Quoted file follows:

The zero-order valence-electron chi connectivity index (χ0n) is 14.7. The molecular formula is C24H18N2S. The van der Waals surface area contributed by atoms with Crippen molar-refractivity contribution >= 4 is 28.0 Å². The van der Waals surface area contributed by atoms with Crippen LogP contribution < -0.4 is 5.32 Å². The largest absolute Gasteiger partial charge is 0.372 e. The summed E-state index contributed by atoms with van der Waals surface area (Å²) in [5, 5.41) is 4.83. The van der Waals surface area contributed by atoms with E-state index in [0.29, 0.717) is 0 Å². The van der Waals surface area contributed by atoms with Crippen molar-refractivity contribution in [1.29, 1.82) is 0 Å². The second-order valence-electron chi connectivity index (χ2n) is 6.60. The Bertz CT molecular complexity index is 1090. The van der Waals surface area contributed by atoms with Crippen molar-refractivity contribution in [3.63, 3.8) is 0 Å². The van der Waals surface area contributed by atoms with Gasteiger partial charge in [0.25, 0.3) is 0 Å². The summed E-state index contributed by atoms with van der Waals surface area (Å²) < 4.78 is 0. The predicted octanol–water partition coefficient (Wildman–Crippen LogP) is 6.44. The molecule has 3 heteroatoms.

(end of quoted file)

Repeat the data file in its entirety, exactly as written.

The zero-order valence-electron chi connectivity index (χ0n) is 14.7. The molecular formula is C24H18N2S. The van der Waals surface area contributed by atoms with Crippen molar-refractivity contribution >= 4 is 28.0 Å². The van der Waals surface area contributed by atoms with Crippen LogP contribution < -0.4 is 5.32 Å². The largest absolute Gasteiger partial charge is 0.372 e. The summed E-state index contributed by atoms with van der Waals surface area (Å²) in [5, 5.41) is 4.83. The van der Waals surface area contributed by atoms with E-state index in [0.29, 0.717) is 0 Å². The van der Waals surface area contributed by atoms with Crippen molar-refractivity contribution in [1.29, 1.82) is 0 Å². The second-order valence-electron chi connectivity index (χ2n) is 6.60. The Bertz CT molecular complexity index is 1090. The van der Waals surface area contributed by atoms with Crippen molar-refractivity contribution in [3.63, 3.8) is 0 Å². The van der Waals surface area contributed by atoms with Gasteiger partial charge in [0.25, 0.3) is 0 Å². The summed E-state index contributed by atoms with van der Waals surface area (Å²) < 4.78 is 0. The predicted octanol–water partition coefficient (Wildman–Crippen LogP) is 6.44. The molecule has 3 heteroatoms.